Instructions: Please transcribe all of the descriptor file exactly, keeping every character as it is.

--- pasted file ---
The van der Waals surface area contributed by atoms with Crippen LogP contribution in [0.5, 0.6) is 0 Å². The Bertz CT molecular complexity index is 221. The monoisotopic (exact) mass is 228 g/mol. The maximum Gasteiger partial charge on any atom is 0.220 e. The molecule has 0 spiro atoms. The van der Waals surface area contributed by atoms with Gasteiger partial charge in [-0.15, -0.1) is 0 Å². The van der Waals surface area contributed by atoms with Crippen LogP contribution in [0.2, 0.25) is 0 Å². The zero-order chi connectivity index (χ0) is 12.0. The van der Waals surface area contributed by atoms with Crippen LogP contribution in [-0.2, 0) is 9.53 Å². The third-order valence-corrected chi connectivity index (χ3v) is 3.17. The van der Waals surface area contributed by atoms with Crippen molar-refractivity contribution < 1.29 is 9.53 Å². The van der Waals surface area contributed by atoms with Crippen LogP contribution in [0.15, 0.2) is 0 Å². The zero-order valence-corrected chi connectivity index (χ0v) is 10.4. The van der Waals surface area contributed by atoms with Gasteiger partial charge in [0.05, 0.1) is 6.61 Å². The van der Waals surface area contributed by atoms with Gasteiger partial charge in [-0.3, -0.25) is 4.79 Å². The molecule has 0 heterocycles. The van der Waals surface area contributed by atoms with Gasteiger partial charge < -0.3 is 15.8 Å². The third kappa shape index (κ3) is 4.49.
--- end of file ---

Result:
The van der Waals surface area contributed by atoms with Crippen LogP contribution in [0.5, 0.6) is 0 Å². The Bertz CT molecular complexity index is 221. The monoisotopic (exact) mass is 228 g/mol. The maximum Gasteiger partial charge on any atom is 0.220 e. The molecule has 0 spiro atoms. The van der Waals surface area contributed by atoms with Gasteiger partial charge in [-0.15, -0.1) is 0 Å². The van der Waals surface area contributed by atoms with Crippen LogP contribution in [0.2, 0.25) is 0 Å². The zero-order chi connectivity index (χ0) is 12.0. The van der Waals surface area contributed by atoms with Crippen LogP contribution in [-0.2, 0) is 9.53 Å². The third-order valence-corrected chi connectivity index (χ3v) is 3.17. The van der Waals surface area contributed by atoms with Crippen molar-refractivity contribution < 1.29 is 9.53 Å². The van der Waals surface area contributed by atoms with Crippen LogP contribution in [0.15, 0.2) is 0 Å². The zero-order valence-corrected chi connectivity index (χ0v) is 10.4. The van der Waals surface area contributed by atoms with Gasteiger partial charge in [0.05, 0.1) is 6.61 Å². The van der Waals surface area contributed by atoms with Gasteiger partial charge in [-0.3, -0.25) is 4.79 Å². The molecule has 0 heterocycles. The van der Waals surface area contributed by atoms with Gasteiger partial charge < -0.3 is 15.8 Å². The third kappa shape index (κ3) is 4.49.